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Biological radiation dose from secondary particles in a Milky Way gamma-ray burst
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Renewable energy research, education project receives NSF grant
Congratulations to Asst. Prof. Wai-Lun Chan, who has been awarded a prestigious Faculty Early Career Development (CAREER) Award by the NSF for his research proposal, “Understanding the Role of Quantum Coherence in Exciton Transport and Separation in Molecular Aggregates.” The award is the highest honor given by the NSF to young researchers. His research explores fundamental materials issues related to organic semiconductors. It addresses the challenge of finding low-cost renewable energy by exploring the mechanisms that could improve the efficiency of next generation solar cells. The full press release can be accessed at this link.
Four Undergrad Majors Win Research Awards Pioneer of Atomic Physics: L. Worth Seagondollar 1920-2013 Hubble Astronaut Uses HST for Long-Term Research LARGEST DONATION EVER!!
Congratulations to the following undergraduate students (and their advisors) for their selection for Research Awards for Spring 2014. Jill Wenderott (bottom-right), senior-physics (Prof. Hsin-Ying Chiu), Anthony St. Aubin (top-right), junior-astronomy and interdisciplinary computing (Prof. Hsin-Ying Chiu), Caleb Christianson (bottom-left), senior-engineering physics (Prof. Judy Wu), David Gier (top-left), junior-physics and computer science (Prof. Alice Bean). A complete description of their projects can be found at this link.
A substantial portion of the current issue of Radiations, the magazine of the Sigma Pi Sigma physics honorary society, is devoted to Dr. L. Worth Seagondollar, who passed away in Sept. Dr. Seagondollar earned an AB degree from Kansas State Teachers College at Emporia, Kansas in 1941, and a PhM (1943) and PhD (1948) in physics from the University of Wisconsin. Between 1944 and 1946 Seagondollar worked with the Manhattan Project at the Los Alamos National Laboratory complex. At Los Alamos he "worked on critical mass experiments and was nine miles from the first man-made nuclear explosion." Seagondollar's career included academic appointments at the University of Kansas (1947-65) and North Carolina State University (1965-91) where he was chair of physics from 1965-75. At KU, he participated in the building of the first Van de Graaff accelerator, a research tool in low-energy nuclear physics. According to Prof. Emeritus Dick Sapp, he was a "fun guy" who kept a pirated piece of fused glass from the first nuclear test site. He became Sigma Pi Sigma advisor, which was to continue for the next 40 years. He was central to the formation of the modern version of Sigma Pi Sigma. A service award is given in his name by Sigma Pi Sigma. The press release from NC State can be accessed at this link.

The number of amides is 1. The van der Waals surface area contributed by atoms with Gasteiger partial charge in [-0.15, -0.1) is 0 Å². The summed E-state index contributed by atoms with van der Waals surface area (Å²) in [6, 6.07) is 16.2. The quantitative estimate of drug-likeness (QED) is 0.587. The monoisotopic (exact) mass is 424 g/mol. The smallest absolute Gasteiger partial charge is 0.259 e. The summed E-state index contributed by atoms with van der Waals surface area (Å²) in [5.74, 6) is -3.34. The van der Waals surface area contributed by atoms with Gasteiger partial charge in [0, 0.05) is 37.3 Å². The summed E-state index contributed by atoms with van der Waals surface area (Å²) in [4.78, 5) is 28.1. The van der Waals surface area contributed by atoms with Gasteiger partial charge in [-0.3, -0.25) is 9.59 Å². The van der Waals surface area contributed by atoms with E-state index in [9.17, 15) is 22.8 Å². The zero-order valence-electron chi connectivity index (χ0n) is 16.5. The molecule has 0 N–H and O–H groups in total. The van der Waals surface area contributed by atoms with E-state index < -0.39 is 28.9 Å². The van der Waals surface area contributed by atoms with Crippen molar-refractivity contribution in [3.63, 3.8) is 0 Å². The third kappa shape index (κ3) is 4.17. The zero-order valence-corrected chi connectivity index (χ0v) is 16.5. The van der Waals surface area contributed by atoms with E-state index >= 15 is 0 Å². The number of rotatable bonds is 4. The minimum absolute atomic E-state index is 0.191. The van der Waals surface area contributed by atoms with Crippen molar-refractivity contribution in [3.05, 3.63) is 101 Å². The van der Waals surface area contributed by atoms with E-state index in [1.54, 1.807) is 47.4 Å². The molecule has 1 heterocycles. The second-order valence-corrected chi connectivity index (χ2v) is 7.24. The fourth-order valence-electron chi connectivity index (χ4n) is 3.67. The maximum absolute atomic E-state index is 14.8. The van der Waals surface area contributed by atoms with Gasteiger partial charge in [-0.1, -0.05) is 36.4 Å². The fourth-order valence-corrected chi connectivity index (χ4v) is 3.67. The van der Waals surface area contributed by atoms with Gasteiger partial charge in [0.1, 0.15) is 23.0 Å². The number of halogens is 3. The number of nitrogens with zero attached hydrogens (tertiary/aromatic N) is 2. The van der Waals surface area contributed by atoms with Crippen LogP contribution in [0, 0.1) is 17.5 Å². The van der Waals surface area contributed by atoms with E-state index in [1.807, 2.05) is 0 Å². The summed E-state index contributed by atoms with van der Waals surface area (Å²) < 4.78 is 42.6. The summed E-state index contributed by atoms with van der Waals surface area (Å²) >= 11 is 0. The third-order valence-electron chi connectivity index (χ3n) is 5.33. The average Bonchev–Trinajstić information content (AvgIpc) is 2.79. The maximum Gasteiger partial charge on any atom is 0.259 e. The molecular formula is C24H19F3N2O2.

Prof. Steve Hawley, whose career at NASA prior to joining the Dept. of Physics and Astronomy at KU included two Shuttle missions to launch and upgrade the Hubble Space Telescope, now uses the telescope to probe a long-standing mystery surrounding the odd object known as Tololo 26. The unique capabilities of HST have allowed Dr. Hawley and his collaborator to begin to make sense of the peculiarities in earlier observations of this planetary nebula that he first noted over 30 years ago. The full press release can be accessed at this link.
The Department of Physics and Astronomy is thrilled to announce the receipt of the largest single donation ever to the Department endowed funds. Dr. Gene Feaster (PhD Physics 1953), inventor of Superflab, a medical device used in radiology clinics across the country which has made a lasting improvement in the field of health care, has made a $2 million gift to KU. Of his gift, $1 million established the Ida Johnson Feaster Professorship in the KU School of Nursing. It is named for his late wife, who grew up on a ranch near Emporia and attended graduate school at KU. His gift also created two $500,000 endowed scholarship funds - one in nursing and the other in the Department of Physics and Astronomy. Full details on the donation and Dr. Feaster's exceptional career can be found at this site.
Pioneer of Atomic Physics: L. Worth Seagondollar 1920-2013
Hubble Astronaut Uses HST for Long-Term Research
LARGEST DONATION EVER!!